Is There A Formula-For splitting Profits - Posted by John Estell(Denver)

Posted by Andrew Smith (Phila) on December 09, 1998 at 16:29:45:

Be careful with your plan to buy something with a contractor friend. I know someone who did and they set things up wrong. Their plan sounded similar to yours with them buying the home and their contractor friend fixing it. They really messed up big time in one way. They were paying the holding costs. As it turned out their contractor friend did not devote the time to the project that he had originally planned to. He went into it thinking that the timing was right as it was going into the slow time of his year. The only thing is - that work kept coming up and he never devoted the time to the project. Really, what did he care since he wasn’t paying the holding costs. Their friendship almost didn’t survive the deal. In a situation like you are describing - if you buy the house make the contractor 100% responsible for holding costs associated with the mortgage or loan. That will give him a very big incentive to concentrate his enery into the project. Good luck.

Is There A Formula-For splitting Profits - Posted by John Estell(Denver)

Posted by John Estell(Denver) on December 09, 1998 at 10:21:20:

How do you determine how much a private lender or partners get for their money when doing real estate deals. Or do they usually determine themselves? Thanks.

10% interest & 10% of profit works well for me - Posted by Andrew Smith (Phila)

Posted by Andrew Smith (Phila) on December 12, 1998 at 14:58:16:

I liked one of the preceeding respondents 18% agreement. I started out with an arrangement like that. However, what if you flip a home very, very quickly. Your investor who made the whole deal possible gets a pathetic return after having committed his/her money for an indefinite period of time. Here is a real example. I borrowed $30,000 with a commitment on the investors part to lend an additional $60,000 (I was buying a home for $27,000 in a $150,000 neighborhood). The other $60,000 was for fix up costs so that I would have had $90,000 into the property. As things turned out the roofer I had over while I was in the process of buying the house referred me to two guys who bought it from me for $63,000 two weeks after I bought it. If I had paid just 18% interest I would have paid him $207.00 ($30,000 * 18%/52weeks * 2) for the use of his $30,000 for 2 weeks. Remember to, he had committed to loan me up to $90,000. Instead, using the 10%interest & 10% of the profit formula he got close to $4,000 for a two week loan of $30,000. Obviously, he was very happy. So was I. I made more than $35,000. If you use this formula - it is important that you count the interest paid as one of the expenses of the project in determining the projects profit.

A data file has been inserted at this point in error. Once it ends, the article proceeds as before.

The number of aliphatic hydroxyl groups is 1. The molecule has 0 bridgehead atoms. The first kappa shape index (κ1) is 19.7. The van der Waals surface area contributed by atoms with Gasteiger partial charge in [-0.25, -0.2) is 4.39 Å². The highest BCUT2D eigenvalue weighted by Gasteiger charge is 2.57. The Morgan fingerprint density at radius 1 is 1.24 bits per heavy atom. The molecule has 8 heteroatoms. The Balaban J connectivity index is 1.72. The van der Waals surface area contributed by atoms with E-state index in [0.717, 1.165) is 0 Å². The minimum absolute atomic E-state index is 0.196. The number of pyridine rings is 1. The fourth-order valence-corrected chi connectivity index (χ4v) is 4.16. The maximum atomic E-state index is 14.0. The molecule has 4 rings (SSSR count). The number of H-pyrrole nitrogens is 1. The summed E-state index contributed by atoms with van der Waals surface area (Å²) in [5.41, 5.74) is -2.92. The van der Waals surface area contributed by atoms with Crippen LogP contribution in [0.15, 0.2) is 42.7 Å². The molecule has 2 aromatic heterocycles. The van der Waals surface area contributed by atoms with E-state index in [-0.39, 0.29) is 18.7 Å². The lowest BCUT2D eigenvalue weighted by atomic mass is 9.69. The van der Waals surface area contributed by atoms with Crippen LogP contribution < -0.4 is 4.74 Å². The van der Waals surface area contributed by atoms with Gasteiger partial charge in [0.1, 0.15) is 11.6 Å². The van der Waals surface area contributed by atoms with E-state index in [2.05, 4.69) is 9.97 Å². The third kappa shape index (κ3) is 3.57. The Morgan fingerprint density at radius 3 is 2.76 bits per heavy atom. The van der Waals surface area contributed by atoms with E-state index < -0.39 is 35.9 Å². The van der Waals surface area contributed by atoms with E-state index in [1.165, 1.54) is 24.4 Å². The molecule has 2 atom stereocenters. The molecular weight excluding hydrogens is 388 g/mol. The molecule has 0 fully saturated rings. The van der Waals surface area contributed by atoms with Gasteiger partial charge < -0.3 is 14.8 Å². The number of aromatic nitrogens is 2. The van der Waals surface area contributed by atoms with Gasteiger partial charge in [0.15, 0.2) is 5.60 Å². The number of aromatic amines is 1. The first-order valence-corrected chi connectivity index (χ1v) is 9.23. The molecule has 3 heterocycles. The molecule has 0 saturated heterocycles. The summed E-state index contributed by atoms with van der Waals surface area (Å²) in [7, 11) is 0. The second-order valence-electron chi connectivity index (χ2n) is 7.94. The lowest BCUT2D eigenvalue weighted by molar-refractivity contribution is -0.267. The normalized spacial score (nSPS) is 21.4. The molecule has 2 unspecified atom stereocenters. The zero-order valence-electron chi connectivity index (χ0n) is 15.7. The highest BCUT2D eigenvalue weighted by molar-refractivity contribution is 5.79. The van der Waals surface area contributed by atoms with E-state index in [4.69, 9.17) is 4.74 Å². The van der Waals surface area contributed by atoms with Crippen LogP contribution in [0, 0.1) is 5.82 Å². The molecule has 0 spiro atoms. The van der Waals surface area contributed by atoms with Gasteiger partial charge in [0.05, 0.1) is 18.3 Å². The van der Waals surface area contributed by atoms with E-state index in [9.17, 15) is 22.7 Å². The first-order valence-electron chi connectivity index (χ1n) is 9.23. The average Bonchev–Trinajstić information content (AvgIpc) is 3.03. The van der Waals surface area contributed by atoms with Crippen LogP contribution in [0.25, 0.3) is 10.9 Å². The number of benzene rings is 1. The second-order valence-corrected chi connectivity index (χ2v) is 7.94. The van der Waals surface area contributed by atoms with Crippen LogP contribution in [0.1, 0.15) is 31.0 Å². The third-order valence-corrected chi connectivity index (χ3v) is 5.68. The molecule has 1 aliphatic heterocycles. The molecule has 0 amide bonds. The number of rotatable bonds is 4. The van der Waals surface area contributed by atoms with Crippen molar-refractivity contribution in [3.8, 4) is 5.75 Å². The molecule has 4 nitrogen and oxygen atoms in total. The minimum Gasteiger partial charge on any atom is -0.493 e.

Re: Is There A Formula-For splitting Profits - Posted by rudy-austin

Posted by rudy-austin on December 10, 1998 at 08:02:25:

There is a suggested method for experienced practitioners as follows…
I Find it
U Fund it
I Fix it
I farm it
we split the profits 50%------rudy-austin

Re: Is There A Formula-For splitting Profits - Posted by John (KS)

Posted by John (KS) on December 09, 1998 at 11:55:33:

I think it depends on the investor. I started out by borrowing $5000 from a private investor and I offered to pay him 18% interest. After he handed me the money and we had the note signed, he told me “NEVER OFFER TO PAY 18%!” I told him, “I GOT YOUR ATTENTION DIDN’T I?” I had told may friends and aquaintences about my ideas for investing and no one offered to loan me anything till I mentioned 18%. It may be high, but I got the money I needed.

I have got a plan with a buddy who does construction. I will find a home that needs work, I will buy it and pay for all materials to fix it up. He will fix it up, then we will split the profit 50%/50%.

It depends on what the investor wants.

18% works for me - Posted by JohnG

Posted by JohnG on December 09, 1998 at 23:40:57:

I have a private lender who will lend me 97% of purchase price with one days notice. All he does is a drive by and thats it.
I pay a 1% fee - i.e. on 100,000 I would write him a check for $1000.00. He lends me the money at 18% with no payments till I sell. So, I put up a $3,000 deposit, $1,000 to my lender and I own a 100,000 house for $4,000. I fix and flip - mostly within 90 days so I usually pay $5,000 to $6,000 for almost 100% financing. He is happy and so am I. I had 10 deals on the go at one time this year thanks to this arrangement. Its costs me big - but I have the ability to do 10 deals instead of 2 or 3 at a time. Plus if the world collapses tomorrow I don’t have my personal funds (or neck) at risk.